Radical redesign for Land Rover faces rough ride

 

Is it a car? Is it a van? Is it a crane, a troop carrier or an ambulance?

The versatile and much cherished Land Rover Defender has been all of these, its design remaining almost unchanged in more than 60 years. But now the car's makers have unveiled a new and radically different concept car, which points the famous Defender in a new and not altogether popular direction.

The company has said it will bring a new, modern version of its Defender truck to market in 2015, at the same time as revealing pictures of a concept vehicle called the DC100, which will appear at the Frankfurt Motor Show next month, and which hints at the next-generation Defender's appearance.

The DC100 is a distinct departure from the elevated shoebox-like shape of the Defender, a car with a large cult following, and many are not impressed.

"The first time I saw it I thought it was fake," said Simon Ward-Hastelow, editor of Land Rover World. "Someone emailed me the pictures a couple of hours before the official launch. I didn't believe that was it. On our Facebook page and in our inbox we've not had one positive response. It looks like a Kia Soul. But then, I guess we are enthusiasts for the original."

Hand-built in the Midlands, the tough, unglamorous Defender was equally popular with farmers, leisure users, and particularly the military.

"We've only got two photos sofar," said Mr Ward-Hastelow. "But I can't see how they're going to makeit modular.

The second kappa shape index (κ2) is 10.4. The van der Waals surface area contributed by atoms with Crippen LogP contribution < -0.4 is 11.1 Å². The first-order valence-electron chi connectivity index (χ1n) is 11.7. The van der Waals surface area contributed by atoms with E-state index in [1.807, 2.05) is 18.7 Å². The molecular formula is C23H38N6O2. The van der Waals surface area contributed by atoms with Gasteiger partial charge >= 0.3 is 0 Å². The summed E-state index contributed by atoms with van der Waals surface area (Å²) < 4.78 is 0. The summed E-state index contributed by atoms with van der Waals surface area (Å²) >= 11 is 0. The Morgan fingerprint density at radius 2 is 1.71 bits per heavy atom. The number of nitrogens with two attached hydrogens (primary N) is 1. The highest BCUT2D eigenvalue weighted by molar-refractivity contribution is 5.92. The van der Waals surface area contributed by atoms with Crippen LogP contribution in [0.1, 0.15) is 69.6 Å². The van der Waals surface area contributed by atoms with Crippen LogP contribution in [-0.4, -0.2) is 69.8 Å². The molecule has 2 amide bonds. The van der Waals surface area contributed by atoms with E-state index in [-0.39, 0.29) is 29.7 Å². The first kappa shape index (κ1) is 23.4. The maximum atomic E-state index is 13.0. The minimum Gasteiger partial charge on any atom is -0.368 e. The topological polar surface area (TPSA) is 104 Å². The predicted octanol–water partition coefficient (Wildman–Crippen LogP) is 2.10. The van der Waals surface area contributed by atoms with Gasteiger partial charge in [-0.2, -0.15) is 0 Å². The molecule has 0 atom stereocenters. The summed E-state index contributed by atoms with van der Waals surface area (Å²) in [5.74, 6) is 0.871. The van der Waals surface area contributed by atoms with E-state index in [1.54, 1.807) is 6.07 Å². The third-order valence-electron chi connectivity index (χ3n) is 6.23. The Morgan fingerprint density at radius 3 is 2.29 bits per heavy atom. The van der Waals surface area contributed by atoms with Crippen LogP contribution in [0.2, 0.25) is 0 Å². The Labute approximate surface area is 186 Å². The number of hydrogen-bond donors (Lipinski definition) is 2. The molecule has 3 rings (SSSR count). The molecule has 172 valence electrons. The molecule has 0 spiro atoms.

"The existing Defender is a platform you can turn into anything... that was one of the big selling points, you could put anything on the back of it. I can't see how they will do that with this one, but then the pictures we've seen are just the 'civilian' form."

It is a problem that Gerry McGovern, Land Rover's director of design, understands all too well.

"Replacing the iconic Defender is one of the biggest challenges in the automotive design world; it is a car that inspires people worldwide," he said. "This isn't a production-ready concept but the beginning of a four-year journey to design a relevant Defender for the 21st century."

The Defender was developed from the first Land Rover series, launched in Britain in 1948. For many it is a bastion of British design and engineering. When US forces noticed during the first Gulf War that the British Army's vehicles were better suited to air-lifting and for operations in urban areas, they began using them in place of their own beloved Humvee.

The British Army has used Land Rovers since the 1950s, as have many countries in the Commonwealth of Nations.

"Loved the world over for its simple, honest and distinctive design, we are determined that the new Defender will be true to its heritage, while meeting the requirements of a changing global market," said John Edwards, Land Rover's global brand director. But for some of its most ardent fans, the DC100 is a stuttering start.

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